Pruning tips


This is a subject folks frequently ask me. The following is rather simplistic, but important none the less. Pruning is a chore all gardeners must perform. Many folks avoid it, and results are seldom pretty. There are several reasons we prune, and many are seasonally dependent.   

Flowering is a major consideration. Most spring blooming shrubs and trees bloom on the previous season’s wood. Examples are dogwood, azalea, rhododendron, cherry, lilac, forsythia, and most fruit trees. Some trees like apples and pears flower on two-year-old wood, so pruning can be a little more complicated. Except for fruit trees and grapes, most spring blooming trees and shrubs bloom on the previous season’s growth, and therefore should not be pruned until they bloom.

Trees and shrubs that bloom on the current season’s growth usually can be pruned any time. Fall and winter are fine. Vitex, butterfly bush, abelia, Loropetalum, spiraea, and crape myrtle are examples of these. Most needled evergreens can be pruned during the dormant season, and I prefer to prune oak trees then as well to reduce the spread of oak wilt.

Sometimes plants need to be pruned to change or improve their form. Sometimes they have simply outgrown their space. Here it gets tricky. Most deciduous trees and shrubs and many broadleaved ones may be cut back to a point where there is no foliage left and still recover. Most needled evergreens cannot be without killing the plant. Sometimes it is necessary to perform a renewal pruning, which means cutting the plant down to the ground or nearly so. If that specimen is a yew, pine, fir, spruce or similar needled plant, the only option is usually a truck and a chain or maybe a chainsaw and a stump grinder.

Another reason plants require severe pruning is when they encounter damage from storms or machinery. Under these circumstances, it may be necessary to prune at typically the wrong time of year. That’s the way it goes sometimes.

If a larger tree falls on your favorite dogwood during a fall hurricane or winter ice storm you might need to remove some branches and shape other ones to try to restore proper shape. This would mean sacrificing bloom for a year. Sometimes that is a small price to pay.

Pruning has some basic rules, like using disinfected tools to avoid cross-contamination and performing each cut as close to the top of a bud as possible. Using the appropriate tool can avoid ragged wounds, which invite disease organisms. In general, dead wood may be removed any time. It’s already dead.

Proper mowing is the most important management decision to your lawn. Likewise, proper pruning is arguably the most important decision to established landscape plants. Proper watering is the most important task for newly planted trees and shrubs.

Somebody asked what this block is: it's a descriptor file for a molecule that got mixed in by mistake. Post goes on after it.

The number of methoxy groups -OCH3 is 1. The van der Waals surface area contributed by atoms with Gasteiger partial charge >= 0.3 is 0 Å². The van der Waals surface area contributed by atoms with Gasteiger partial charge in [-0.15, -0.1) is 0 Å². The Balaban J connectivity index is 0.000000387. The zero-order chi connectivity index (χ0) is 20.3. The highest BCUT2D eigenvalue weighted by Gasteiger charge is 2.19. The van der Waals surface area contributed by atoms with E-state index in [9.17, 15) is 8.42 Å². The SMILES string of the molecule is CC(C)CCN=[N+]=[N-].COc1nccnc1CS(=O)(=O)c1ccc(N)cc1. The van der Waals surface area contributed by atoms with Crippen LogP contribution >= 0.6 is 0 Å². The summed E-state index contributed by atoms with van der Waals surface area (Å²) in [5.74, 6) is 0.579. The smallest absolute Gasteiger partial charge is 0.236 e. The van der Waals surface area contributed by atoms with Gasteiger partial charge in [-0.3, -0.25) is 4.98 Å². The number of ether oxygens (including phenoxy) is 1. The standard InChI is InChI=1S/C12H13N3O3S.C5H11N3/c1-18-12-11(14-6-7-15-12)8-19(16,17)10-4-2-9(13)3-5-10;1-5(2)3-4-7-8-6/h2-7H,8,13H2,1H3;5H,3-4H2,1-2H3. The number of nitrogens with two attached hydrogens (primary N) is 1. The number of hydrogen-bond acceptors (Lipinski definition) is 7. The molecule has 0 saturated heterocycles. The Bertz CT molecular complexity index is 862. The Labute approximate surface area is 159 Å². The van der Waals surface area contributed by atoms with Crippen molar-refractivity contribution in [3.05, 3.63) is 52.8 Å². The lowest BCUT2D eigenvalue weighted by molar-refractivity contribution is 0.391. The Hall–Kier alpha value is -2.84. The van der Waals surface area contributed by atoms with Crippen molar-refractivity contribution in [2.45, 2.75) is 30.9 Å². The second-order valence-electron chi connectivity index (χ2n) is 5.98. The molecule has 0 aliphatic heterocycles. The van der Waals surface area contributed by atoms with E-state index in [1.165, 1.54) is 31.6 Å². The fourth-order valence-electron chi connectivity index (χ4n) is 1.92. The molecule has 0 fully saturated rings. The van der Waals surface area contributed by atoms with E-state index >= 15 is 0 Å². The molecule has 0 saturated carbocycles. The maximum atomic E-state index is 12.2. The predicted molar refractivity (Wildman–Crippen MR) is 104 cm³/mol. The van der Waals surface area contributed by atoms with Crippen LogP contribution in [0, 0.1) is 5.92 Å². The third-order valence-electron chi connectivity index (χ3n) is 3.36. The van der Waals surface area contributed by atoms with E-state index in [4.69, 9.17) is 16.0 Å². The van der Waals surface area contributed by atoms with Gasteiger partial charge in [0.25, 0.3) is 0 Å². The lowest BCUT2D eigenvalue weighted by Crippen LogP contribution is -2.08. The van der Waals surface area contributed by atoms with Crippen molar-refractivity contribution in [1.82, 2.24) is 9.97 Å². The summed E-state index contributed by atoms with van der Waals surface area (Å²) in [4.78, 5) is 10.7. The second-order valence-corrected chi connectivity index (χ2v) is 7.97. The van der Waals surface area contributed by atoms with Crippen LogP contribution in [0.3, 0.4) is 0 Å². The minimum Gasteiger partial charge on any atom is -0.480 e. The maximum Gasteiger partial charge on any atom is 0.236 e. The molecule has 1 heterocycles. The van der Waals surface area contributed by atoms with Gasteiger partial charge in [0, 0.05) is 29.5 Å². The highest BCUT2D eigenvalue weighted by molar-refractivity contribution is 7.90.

If you have any questions, please feel free to contact us via email, phone, or at the nursery and we will do what we can.

About tedmanzer

I grew up in Old Town Maine and got a B.S. at the University of Maine in Plant Sciences/ minor in Botany. From there I moved to West Virginia and earned a M.S. in Agronomy at WVU. I also met my wife there. She grew up in rural WV as the daughter of tenant farmers who raised cattle and hogs. Their lifestyle at times was one of subsistence and I learned a lot from them. I've always been a foraging buff, but combining my formal botanical knowledge with their practical 'Foxfire-type' background opened up my eyes a little more. I recently retired from teaching high school agriculture after 25 years teaching with my wife. Until recently I wrote a weekly nature/foraging column for the local paper (dailyadvance.com). I also have written several Christian nature/adventure novels that can be purchased on Amazon in Kindle format. One is a five book family saga I call the 'Forgotten Virtues' series. In the first book, Never Alone (presently out of print), a young boy comes of age after his father dies in a plane crash, and he has to make it alone. The second book, Strange Courage, takes Carl from his High School graduation to his recovery from a nasty divorce. The third book, Second Chances, takes Carl from his ex-wife's death and the custody of his son to his heroic death at age 59. The fourth book, Promises Kept, depicts how his grandchildren react and adjust to his death (this one is not yet published). In the final book, Grandfather's Way, his youngest and most timid granddaughter emerges from the shadow of her overachieving family and accomplishes more in four months than most do in a lifetime. I use many foraging references with a lot of the plants I profile in these articles in those books. I also wrote a romance novel titled Virginia. It is available on Amazon and is a different type of romance from a man's perspective.
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2 Responses to Pruning tips

  1. tonytomeo says:

    As you know, this is a job that almost no so-called ‘gardeners’ know anything about anymore. They ‘prune’ everything in the same manner, with the same motorized hedge shears. As a native of the Santa Clara Valley, I learned about pruning deciduous fruit trees properly. It is meticulous work. I almost never see anyone do it properly anymore.

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